Kids

Jasper Johns. Flag. 1954-55 (dated on reverse 1954)

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Encaustic, oil, and collage on fabric mounted on plywood, three panels, 42 1/4 x 60 5/8" (107.3 x 153.8 cm). Gift of Philip Johnson in honor of Alfred H. Barr, Jr. © 2018 Jasper Johns / Licensed by VAGA, New York, NY

Voices: I pledge allegiance to the flag of the United States of America.

Narrator: The artist Jasper Johns said:

Jasper Johns, Read by an actor: One night I dreamed that I painted a large American flag, and the next morning I got up and went out and bought the materials to begin it!

Narrator: Johns took something everyone knew and recognized—the American flags—and dreamt up a new way to look at it through art!

How is this flag different from others you’ve seen?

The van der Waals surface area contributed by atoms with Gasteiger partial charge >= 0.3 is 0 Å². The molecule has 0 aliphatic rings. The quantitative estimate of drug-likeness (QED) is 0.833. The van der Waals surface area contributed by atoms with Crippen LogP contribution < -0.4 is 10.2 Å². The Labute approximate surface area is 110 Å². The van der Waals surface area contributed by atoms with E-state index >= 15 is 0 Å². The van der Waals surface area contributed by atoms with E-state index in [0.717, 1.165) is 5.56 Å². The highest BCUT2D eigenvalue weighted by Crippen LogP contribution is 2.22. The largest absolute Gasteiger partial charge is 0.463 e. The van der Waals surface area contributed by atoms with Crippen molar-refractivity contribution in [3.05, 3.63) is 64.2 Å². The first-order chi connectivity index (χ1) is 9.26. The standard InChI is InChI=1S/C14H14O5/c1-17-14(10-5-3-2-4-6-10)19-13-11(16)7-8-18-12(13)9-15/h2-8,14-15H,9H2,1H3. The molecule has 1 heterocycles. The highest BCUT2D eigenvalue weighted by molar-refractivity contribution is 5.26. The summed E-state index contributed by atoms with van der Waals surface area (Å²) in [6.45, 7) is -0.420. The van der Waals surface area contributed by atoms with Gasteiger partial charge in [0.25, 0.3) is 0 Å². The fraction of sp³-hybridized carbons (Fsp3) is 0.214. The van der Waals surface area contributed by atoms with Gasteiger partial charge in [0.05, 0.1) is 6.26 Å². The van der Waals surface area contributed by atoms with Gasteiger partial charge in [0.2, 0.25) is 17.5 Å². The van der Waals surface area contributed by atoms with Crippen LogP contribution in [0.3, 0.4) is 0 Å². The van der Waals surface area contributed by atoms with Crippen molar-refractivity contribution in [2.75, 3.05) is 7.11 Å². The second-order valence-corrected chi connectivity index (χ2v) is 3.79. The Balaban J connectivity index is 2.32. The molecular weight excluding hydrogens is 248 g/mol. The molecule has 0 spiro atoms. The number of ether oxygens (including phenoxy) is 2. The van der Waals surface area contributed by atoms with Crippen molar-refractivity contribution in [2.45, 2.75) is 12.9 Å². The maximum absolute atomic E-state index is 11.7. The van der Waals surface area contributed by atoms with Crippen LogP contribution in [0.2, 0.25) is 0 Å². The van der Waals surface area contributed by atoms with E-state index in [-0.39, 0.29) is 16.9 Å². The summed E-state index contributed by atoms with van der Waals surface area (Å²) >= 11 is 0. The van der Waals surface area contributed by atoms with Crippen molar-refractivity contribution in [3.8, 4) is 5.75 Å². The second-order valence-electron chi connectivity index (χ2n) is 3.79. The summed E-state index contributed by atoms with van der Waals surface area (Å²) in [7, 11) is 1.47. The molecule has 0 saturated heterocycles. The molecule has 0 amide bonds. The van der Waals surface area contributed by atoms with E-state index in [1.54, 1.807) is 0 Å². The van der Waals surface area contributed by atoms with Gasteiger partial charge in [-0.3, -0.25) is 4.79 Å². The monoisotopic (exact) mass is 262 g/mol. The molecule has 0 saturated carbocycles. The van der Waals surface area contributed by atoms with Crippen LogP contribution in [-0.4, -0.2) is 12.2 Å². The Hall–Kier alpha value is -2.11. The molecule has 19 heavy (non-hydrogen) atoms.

Look closely and check out the materials he used to make it. Johns used encaustic paint, which is hot wax mixed with color, to give it that bumpy, thick, smeared texture. There are even drips of wax running down the canvas, like a melting candle.

What about what’s under the wax? Johns painted this flag over scraps of newspaper glued onto a wood panel. Can you read any of the newsprint?

Now look where the stars meet the stripes. Do you see a gap or a seam in between? That’s because Johns used more than one panel to make this painting! Look carefully to figure out how many.

Here’s another secret you can share with your grown–up: Today the American flag has 50 stars, one for each state. But there are only 48 stars on this one! When Johns made Flag in 1954 the country only had 48 states. Alaska and Hawaii didn’t join the United States until 1959.

Voices: …with liberty and justice for all.

Encaustic, oil, and collage on fabric mounted on plywood, three panels, 42 1/4 x 60 5/8" (107.3 x 153.8 cm). Gift of Philip Johnson in honor of Alfred H. Barr, Jr. © 2018 Jasper Johns / Licensed by VAGA, New York, NY
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